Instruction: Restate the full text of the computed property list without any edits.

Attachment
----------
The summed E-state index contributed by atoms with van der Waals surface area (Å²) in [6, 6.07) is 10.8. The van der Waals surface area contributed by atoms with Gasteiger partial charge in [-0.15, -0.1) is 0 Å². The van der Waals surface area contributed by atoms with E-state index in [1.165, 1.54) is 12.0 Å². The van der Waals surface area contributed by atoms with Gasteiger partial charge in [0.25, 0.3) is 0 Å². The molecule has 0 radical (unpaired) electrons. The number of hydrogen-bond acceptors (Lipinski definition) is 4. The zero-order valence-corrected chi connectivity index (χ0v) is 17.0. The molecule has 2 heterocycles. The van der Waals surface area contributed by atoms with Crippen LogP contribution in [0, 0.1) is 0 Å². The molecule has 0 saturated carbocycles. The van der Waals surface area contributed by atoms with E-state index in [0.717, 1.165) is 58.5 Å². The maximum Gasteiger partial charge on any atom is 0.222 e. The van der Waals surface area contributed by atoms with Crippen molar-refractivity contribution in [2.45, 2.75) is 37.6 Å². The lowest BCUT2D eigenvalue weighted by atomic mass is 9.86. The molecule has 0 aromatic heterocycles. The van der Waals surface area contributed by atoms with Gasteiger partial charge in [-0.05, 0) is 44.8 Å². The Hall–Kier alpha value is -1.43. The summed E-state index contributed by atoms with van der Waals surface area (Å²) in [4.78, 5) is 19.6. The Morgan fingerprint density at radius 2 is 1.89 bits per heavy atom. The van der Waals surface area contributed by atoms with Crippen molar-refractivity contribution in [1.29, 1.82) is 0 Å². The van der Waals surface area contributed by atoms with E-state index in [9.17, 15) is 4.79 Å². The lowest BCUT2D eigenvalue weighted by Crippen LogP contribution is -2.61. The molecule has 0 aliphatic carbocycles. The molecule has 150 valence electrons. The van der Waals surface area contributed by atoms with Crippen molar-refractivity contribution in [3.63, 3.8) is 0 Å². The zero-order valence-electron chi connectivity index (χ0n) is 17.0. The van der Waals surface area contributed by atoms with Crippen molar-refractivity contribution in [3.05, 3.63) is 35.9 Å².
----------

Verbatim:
The summed E-state index contributed by atoms with van der Waals surface area (Å²) in [6, 6.07) is 10.8. The van der Waals surface area contributed by atoms with Gasteiger partial charge in [-0.15, -0.1) is 0 Å². The van der Waals surface area contributed by atoms with E-state index in [1.165, 1.54) is 12.0 Å². The van der Waals surface area contributed by atoms with Gasteiger partial charge in [0.25, 0.3) is 0 Å². The molecule has 0 radical (unpaired) electrons. The number of hydrogen-bond acceptors (Lipinski definition) is 4. The zero-order valence-corrected chi connectivity index (χ0v) is 17.0. The molecule has 2 heterocycles. The van der Waals surface area contributed by atoms with Crippen LogP contribution in [0, 0.1) is 0 Å². The molecule has 0 saturated carbocycles. The van der Waals surface area contributed by atoms with E-state index in [0.717, 1.165) is 58.5 Å². The maximum Gasteiger partial charge on any atom is 0.222 e. The van der Waals surface area contributed by atoms with Crippen molar-refractivity contribution in [2.45, 2.75) is 37.6 Å². The lowest BCUT2D eigenvalue weighted by atomic mass is 9.86. The molecule has 0 aromatic heterocycles. The van der Waals surface area contributed by atoms with Gasteiger partial charge in [-0.05, 0) is 44.8 Å². The Hall–Kier alpha value is -1.43. The summed E-state index contributed by atoms with van der Waals surface area (Å²) in [4.78, 5) is 19.6. The Morgan fingerprint density at radius 2 is 1.89 bits per heavy atom. The van der Waals surface area contributed by atoms with Crippen molar-refractivity contribution in [1.29, 1.82) is 0 Å². The van der Waals surface area contributed by atoms with E-state index in [9.17, 15) is 4.79 Å². The lowest BCUT2D eigenvalue weighted by Crippen LogP contribution is -2.61. The molecule has 0 aliphatic carbocycles. The molecule has 150 valence electrons. The van der Waals surface area contributed by atoms with Crippen molar-refractivity contribution in [3.63, 3.8) is 0 Å². The zero-order valence-electron chi connectivity index (χ0n) is 17.0. The van der Waals surface area contributed by atoms with Crippen molar-refractivity contribution in [3.05, 3.63) is 35.9 Å².